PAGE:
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Lewis v. Colvin

United States District Court, E.D. Tennessee, Chattanooga

November 4, 2014

CARRIE LEWIS, Plaintiff,
v.
CAROLYN W. COLVIN, Commissioner of Social Security, Defendant.

REPORT AND RECOMMENDATION

WILLIAM B. CARTER, Magistrate Judge.

This action was instituted pursuant to 42 U.S.C. ¶¶ 405(g) and 1383(c)(3) seeking judicial review of the final decision of the Commissioner denying Plaintiff a period of disability, disability insurance benefits, and supplemental security income under Title II and Title XVI of the Social Security Act, 42 U.S.C. ¶¶ 416(I), 423, and 1382.

This matter has been referred to the undersigned pursuant to 28 U.S.C. ¶ 636(b) and Rule 72(b) of the Federal Rules of Civil Procedure for a report and recommendation regarding the disposition of Plaintiff's Motion for Judgment on the Administrative Record (Doc. 12) and Defendant=s Motion for Summary Judgment (Doc. 15).

For the reasons stated herein, I RECOMMEND the decision of the Commissioner be AFFIRMED.

Plaintiff's Age, Education, and Past Work Experience

Plaintiff was 29 years old at the time of the ALJ decision (Tr. 22, 114). She has an eighth grade education and past relevant work experience as a deli clerk, cafeteria attendant, and fast food worker (Tr. 39, 48).

Applications for Benefits

Plaintiff filed an application for a period of disability, disability insurance benefits (DIB), and Supplemental Security Income (SSI) on August 21, 2009, alleging disability beginning the same day (Tr. 56-57, 114). The agency denied her applications initially, upon reconsideration, and in the March 14, 2012 decision of the Administrative Law Judge ("ALJ") (Tr. 9-22, 63-66, 71-74). Plaintiff requested review of the ALJ's decision with the Appeals Council which was denied on June 12, 2013 (Tr. 1-4, 7). Plaintiff has exhausted her administrative remedies and has timely filed a civil action in this Court. This case is now ripe for review under 42 U.S.C. §§ 405(g), 1383(c)(3).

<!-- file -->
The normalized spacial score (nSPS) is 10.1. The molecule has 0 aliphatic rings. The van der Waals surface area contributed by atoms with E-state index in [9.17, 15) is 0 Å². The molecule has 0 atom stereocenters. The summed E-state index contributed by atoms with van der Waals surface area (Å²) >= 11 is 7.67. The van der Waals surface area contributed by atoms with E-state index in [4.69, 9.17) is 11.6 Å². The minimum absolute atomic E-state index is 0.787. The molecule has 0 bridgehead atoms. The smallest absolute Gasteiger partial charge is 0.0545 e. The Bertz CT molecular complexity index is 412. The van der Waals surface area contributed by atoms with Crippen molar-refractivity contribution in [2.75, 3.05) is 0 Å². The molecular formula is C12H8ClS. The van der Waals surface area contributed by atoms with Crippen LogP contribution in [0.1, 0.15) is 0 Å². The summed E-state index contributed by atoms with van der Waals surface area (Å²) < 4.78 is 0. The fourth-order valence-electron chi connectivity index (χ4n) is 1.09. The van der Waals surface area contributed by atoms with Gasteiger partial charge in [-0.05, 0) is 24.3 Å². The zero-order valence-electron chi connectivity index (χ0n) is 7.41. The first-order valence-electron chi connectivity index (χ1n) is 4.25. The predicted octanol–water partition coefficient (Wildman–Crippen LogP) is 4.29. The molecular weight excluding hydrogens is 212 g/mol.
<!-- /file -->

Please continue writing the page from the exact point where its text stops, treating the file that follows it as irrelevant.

Standard of Review - Findings of the ALJ

To establish disability under the Social Security Act, a claimant must establish she is unable to engage in any substantial gainful activity due to the existence of Aa medically determinable physical or mental impairment that can be expected to result in death or that has lasted or can be expected to last for a continuous period of not less than twelve months.@ 42 U.S.C. ¶ 423(d)(1)(A); Abbot v. Sullivan, 905 F.2d 918, 923 (6th Cir. 1990). The Commissioner employs a five-step sequential evaluation to determine whether an adult claimant is disabled. 20 C.F.R. ¶ 404.1520. The following five issues are addressed in order: (1) if the claimant is engaging in substantial gainful activity he/she is not disabled; (2) if the claimant does not have a severe impairment he/she is not disabled; (3) if the claimant=s impairment meets or equals a listed impairment he/she is disabled; (4) if the claimant is capable of returning to work he/she has done in the past he/she is not disabled; (5) if the claimant can do other work that exists in significant numbers in the regional or the national economy he/she is not disabled. Id If the ALJ makes a dispositive finding at any step, the inquiry ends without proceeding to the next step. 20 C.F.R. ¶ 404.1520; Skinner v. Sec'y of Health & Human Servs., 902 F.2d 447, 449-50 (6th Cir. 1990). However, once the claimant makes a prima facie case that he/she cannot return to his/her former occupation, the burden shifts to the Commissioner to show that there is work in the national economy which he/she can perform considering his/her age, education and work experience. Richardson v. Sec'y, Health and Human Servs., 735 F.2d 962, 964 (6th Cir. 1984); Noe v. Weinberger, 512 F.2d 588, 595 (6th Cir. 1975).